MMBlog

Monday, July 17, 2006

Busy Claes still seeks full-time job

By MIKE McILVAIN

Sean Claes has traded his Spanish for mucha musica in the very musical city of Austin.
The 33-year-old Laredoan has spend a decade cutting his own niche into Austin’s well-known music scene as a freelance writer and photographer when not editing magazines, or promoting any of the several bands there. Add family duties as dad to 2-year-old Marlee with wife Jodie and you have someone hard to track down – unless you type By Sean Claes into almost any Internet search engine – then the trail warms up fast. Claes is in hot pursuit of music news and new sounds and out of his Plum Creek home in Kyle, some 15 miles south of Austin’s music-busy 6th Street. Life has been that way since finishing college in nearby San Marcos 10 years ago; increasing after each review, feature or music news story is published or added to cyberspace.
Claes also serves as publicity chair for his neighborhood newsletter, but daughter Marlee has added more to his rapport with musicians, breaking barriers that a guy with a notepad and a lot of questions can’t.
“We were at a music festival in Gruene. Marlee was with Walt Wilkins’ little boy and she beat Corey Morrow in a foot race,” Claes said from his Kyle home. “It’s nice to see these musicians out of their main element.
“It’s a fun business to be in and things are snowballing for me. It’s a fun ride and I enjoy being able to invite my family into my work circle. It’s nice, so I try to be careful who I’m with.”
Most anyone with Claes is well-known somewhere, or getting there. Some of the bands and musicians he has interviewed include Hootie and the Blowfish, Phil Anselmo, Jet, Los Lonely Boys, Grupo Fantasma, Slayer, Cyril Neville, Jason Mraz, Shadows Fall and Chris Duarte.
Many of Austin’s musicians will never be known beyond the bars and local venues they play in, but a few might be known worldwide and Claes’ scene isn’t about fame. He seeks to soak it in and enjoy the music and inspired words he might not have written, otherwise.
And Claes misses very few opportunities to write, and even fewer to work, despite leaving 6 p.m. to 9 p.m. each night to family priorities regardless of what deadlines might be approaching.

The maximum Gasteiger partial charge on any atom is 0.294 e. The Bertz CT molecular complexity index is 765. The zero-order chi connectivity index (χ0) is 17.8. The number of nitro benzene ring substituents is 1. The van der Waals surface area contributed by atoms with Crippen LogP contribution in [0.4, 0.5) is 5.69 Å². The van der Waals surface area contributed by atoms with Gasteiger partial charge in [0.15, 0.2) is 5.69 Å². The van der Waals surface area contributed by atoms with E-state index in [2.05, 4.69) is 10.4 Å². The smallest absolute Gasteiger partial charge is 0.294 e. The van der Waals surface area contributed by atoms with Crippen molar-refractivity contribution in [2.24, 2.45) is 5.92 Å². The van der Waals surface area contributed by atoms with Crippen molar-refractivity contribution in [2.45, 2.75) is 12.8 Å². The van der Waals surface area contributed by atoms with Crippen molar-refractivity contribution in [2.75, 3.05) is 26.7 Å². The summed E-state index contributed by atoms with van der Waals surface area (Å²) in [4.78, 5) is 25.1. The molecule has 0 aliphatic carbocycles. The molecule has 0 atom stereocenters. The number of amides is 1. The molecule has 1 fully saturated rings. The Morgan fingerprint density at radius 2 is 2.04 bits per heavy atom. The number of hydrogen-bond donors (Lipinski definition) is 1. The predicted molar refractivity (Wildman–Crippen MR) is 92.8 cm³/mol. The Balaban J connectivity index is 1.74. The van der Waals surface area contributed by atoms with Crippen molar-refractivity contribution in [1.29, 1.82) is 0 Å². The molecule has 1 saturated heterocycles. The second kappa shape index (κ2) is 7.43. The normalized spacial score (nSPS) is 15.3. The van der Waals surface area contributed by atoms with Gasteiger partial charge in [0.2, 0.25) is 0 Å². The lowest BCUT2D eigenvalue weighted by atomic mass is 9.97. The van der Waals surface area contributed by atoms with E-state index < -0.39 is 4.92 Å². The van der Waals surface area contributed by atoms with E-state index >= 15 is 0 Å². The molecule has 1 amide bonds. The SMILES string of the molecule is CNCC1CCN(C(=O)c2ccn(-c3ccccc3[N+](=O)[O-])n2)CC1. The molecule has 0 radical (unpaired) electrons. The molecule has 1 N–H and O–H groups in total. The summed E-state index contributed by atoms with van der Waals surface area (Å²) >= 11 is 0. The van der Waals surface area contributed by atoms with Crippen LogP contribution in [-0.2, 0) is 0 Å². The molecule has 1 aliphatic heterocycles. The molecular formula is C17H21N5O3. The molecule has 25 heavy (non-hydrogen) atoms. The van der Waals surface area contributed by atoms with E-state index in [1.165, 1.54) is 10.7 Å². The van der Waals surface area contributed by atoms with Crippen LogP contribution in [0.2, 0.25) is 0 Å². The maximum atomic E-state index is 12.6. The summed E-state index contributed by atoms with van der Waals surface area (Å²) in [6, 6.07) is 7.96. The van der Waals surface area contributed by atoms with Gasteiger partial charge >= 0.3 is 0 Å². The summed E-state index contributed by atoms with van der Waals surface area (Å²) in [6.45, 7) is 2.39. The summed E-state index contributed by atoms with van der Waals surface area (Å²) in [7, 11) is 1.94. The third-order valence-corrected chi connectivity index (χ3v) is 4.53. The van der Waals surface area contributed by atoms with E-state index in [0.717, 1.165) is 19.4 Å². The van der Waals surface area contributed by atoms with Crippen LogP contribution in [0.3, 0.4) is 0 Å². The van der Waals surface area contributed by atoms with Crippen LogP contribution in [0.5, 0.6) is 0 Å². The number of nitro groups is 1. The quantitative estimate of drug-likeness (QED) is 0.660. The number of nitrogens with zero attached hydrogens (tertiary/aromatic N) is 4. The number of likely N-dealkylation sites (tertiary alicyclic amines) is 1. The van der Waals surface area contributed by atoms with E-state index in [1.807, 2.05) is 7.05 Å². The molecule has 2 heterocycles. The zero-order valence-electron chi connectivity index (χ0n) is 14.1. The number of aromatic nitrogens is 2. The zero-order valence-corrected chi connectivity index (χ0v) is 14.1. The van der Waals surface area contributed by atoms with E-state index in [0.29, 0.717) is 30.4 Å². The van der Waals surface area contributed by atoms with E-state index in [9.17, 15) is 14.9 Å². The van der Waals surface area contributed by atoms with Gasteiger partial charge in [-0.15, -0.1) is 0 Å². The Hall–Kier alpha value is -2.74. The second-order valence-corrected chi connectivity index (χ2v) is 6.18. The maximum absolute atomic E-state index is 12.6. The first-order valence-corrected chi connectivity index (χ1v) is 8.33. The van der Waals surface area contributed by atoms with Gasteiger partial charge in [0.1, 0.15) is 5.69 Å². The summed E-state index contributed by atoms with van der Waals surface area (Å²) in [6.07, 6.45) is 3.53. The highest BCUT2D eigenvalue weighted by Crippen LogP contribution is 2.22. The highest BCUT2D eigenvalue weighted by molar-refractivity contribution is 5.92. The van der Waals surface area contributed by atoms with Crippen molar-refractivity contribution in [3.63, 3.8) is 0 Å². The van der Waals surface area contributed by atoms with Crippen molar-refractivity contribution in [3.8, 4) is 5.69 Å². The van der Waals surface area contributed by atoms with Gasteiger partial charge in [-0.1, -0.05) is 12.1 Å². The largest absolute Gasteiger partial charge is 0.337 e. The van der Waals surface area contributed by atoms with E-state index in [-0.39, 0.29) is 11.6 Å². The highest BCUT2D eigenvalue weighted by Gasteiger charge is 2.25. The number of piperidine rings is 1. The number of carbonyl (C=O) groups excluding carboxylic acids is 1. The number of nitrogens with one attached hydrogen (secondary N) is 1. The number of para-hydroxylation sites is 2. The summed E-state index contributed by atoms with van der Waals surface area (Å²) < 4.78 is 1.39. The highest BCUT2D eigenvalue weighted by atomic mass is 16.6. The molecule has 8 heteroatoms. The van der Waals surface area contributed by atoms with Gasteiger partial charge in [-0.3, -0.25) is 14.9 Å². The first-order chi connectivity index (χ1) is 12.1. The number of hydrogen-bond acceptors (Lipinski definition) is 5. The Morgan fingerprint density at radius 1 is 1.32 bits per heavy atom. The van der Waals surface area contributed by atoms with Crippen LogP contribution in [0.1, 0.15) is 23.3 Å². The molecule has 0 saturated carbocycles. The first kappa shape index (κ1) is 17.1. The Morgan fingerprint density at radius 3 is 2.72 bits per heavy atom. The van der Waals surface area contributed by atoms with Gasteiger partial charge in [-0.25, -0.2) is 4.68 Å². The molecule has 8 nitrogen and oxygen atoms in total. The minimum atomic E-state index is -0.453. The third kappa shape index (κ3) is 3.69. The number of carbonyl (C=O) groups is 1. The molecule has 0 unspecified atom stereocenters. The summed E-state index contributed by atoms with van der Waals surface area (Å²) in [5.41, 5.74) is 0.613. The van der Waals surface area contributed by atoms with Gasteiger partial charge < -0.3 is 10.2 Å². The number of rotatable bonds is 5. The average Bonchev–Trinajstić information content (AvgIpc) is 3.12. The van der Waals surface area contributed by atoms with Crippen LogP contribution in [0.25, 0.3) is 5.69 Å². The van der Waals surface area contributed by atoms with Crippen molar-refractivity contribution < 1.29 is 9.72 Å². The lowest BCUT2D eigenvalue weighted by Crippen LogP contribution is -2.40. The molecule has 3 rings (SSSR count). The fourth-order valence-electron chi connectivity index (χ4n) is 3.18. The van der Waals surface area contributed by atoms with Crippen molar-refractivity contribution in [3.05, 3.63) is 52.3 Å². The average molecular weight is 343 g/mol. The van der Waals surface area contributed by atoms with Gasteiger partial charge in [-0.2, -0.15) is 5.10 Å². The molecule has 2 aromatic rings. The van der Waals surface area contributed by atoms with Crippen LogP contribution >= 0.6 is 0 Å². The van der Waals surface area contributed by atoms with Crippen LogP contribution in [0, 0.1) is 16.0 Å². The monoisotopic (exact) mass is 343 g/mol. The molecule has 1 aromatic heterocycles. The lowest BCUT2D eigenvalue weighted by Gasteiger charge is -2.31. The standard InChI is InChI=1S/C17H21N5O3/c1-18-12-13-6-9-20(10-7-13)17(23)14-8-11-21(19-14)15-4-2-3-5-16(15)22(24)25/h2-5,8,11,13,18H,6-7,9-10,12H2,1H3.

Claes has no shortage of deadlines as editor of Austin’s free monthly entertainment INsite magazine and as music editor for San Antonio’s new quarterly Iungo magazine. Claes estimates spending an hour a day on INsite duties except for two days “solid” on deadline “to make sure it’s done.”
Iungo work takes up some 40 hours every couple of months. The neighborhood newsletter gets some 40 hours a month. It’s bands and music promotion that takes up the rest of his work time, but he is searching for more regular full-time work.
Like any other music writer he would like to write for Rolling Stone, Revolver, or another major magazine, but sees plenty of potential in the promotional side. He is a minority in that field by birth.
“The studios smile if you are not a girlfriend writing press releases,” he said. “There are a lot of bands out there and they are good, but very few get much of a showing when people just walk by the bar and might come in. It’s a business and bands have to approach it with some kind of business sense, or they’re gone tomorrow.
“I’d love to stay here. There are a lot of Americana Country bands I dig.”
Claes says he is talking with several recording studios to become their house
writer, putting together press kit information for bands under their labels.
Claes likes good music regardless of its genre.
“I don’t give negative reviews,” he said. “It’s a waste of space, a disservice to the band and comes off like I’m just stroking my ego.”
Any ego stroking, if needed, could come by training young writers at INsite, which doesn’t pay contributors, but allows entertainment-minded journalists the chance to get a few bylines and enhance their portfolio. Claes points out that a few of his writers have gone on to paying jobs.
Claes wants to improve his life, too, but he likes his neighborhood and the friendly, entertaining ambience the Austin music scene provides.
“Hopefully, I can grow my business, so people outside Austin will call me,” Claes said.
Sean and Jodie together heard the calling of Austin-area music and its important place in their lives the night they were married.
Tying the knot in Oct. 2001 in San Marcos and with the reception in Seguin, they were close enough to Gruene Hall where the Derailers and their bass playing neighbor Ed Adkins were playing. The new couple showed up in tux and wedding dress and left when they heard Derailer number “There Goes the Bride.”
They continue to frequently find themselves at that band’s gigs to the point of being almost too familiar.
“We thought we were going to be arrested as Derailers stalkers,” Claes said, chuckling.
Notes: If you want to attempt to keep up with the very busy Sean Claes look online at: www.seanclaesdotcom.blogspot.com, www.seanclaes.com, www.myspace.com/seanclaes and many, many other Internet sites. Claes also has a photo exhibit up at Kyle’s Lucky Cup Coffee Shop.
Bands Claes is working with:
Shawn Fussell Band - (http://www.shawnfussell.com/); Jason Allen Band - (http://www.jasonallenband.net/); Hellapeño - (http://www.hellapeno.com/).

Note: A print version, similar to this blog-posted story appears in the July issue of LareDOS, found in Laredo, Texas.

2 Comments:

At 9:41 AM, Blogger SeanclaesDOTcom said...

I'd hire him...

 
At 12:00 PM, Anonymous Sean Claes said...

FYI... I found a full-time job.
I am now a client consultant for Williams Marketing - wizardofads.com

Thanks for the story Mike. You rock.

 

Post a Comment

Links to this post:

Create a Link

<< Home